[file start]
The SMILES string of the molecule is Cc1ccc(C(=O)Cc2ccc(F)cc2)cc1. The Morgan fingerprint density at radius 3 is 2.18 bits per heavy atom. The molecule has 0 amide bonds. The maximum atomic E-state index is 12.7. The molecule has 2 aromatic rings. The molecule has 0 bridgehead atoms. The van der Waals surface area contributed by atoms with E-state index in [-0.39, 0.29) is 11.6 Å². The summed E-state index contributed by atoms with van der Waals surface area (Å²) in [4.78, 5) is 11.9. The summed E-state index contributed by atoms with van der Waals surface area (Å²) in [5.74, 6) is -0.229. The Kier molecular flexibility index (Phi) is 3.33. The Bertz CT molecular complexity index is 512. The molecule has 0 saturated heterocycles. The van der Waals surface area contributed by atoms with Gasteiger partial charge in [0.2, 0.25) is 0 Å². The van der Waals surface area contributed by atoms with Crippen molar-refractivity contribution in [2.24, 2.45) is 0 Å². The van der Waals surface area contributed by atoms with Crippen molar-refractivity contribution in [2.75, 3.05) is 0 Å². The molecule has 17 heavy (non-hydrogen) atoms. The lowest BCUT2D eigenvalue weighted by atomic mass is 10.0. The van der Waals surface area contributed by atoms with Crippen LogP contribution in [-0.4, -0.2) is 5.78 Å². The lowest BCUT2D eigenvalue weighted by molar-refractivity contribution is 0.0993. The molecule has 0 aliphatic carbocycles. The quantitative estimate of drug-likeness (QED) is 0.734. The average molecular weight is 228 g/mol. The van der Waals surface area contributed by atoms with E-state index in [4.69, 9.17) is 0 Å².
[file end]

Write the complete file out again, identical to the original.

The SMILES string of the molecule is Cc1ccc(C(=O)Cc2ccc(F)cc2)cc1. The Morgan fingerprint density at radius 3 is 2.18 bits per heavy atom. The molecule has 0 amide bonds. The maximum atomic E-state index is 12.7. The molecule has 2 aromatic rings. The molecule has 0 bridgehead atoms. The van der Waals surface area contributed by atoms with E-state index in [-0.39, 0.29) is 11.6 Å². The summed E-state index contributed by atoms with van der Waals surface area (Å²) in [4.78, 5) is 11.9. The summed E-state index contributed by atoms with van der Waals surface area (Å²) in [5.74, 6) is -0.229. The Kier molecular flexibility index (Phi) is 3.33. The Bertz CT molecular complexity index is 512. The molecule has 0 saturated heterocycles. The van der Waals surface area contributed by atoms with Gasteiger partial charge in [0.2, 0.25) is 0 Å². The van der Waals surface area contributed by atoms with Crippen molar-refractivity contribution in [2.24, 2.45) is 0 Å². The van der Waals surface area contributed by atoms with Crippen molar-refractivity contribution in [2.75, 3.05) is 0 Å². The molecule has 17 heavy (non-hydrogen) atoms. The lowest BCUT2D eigenvalue weighted by atomic mass is 10.0. The van der Waals surface area contributed by atoms with Crippen LogP contribution in [-0.4, -0.2) is 5.78 Å². The lowest BCUT2D eigenvalue weighted by molar-refractivity contribution is 0.0993. The molecule has 0 aliphatic carbocycles. The quantitative estimate of drug-likeness (QED) is 0.734. The average molecular weight is 228 g/mol. The van der Waals surface area contributed by atoms with E-state index in [4.69, 9.17) is 0 Å².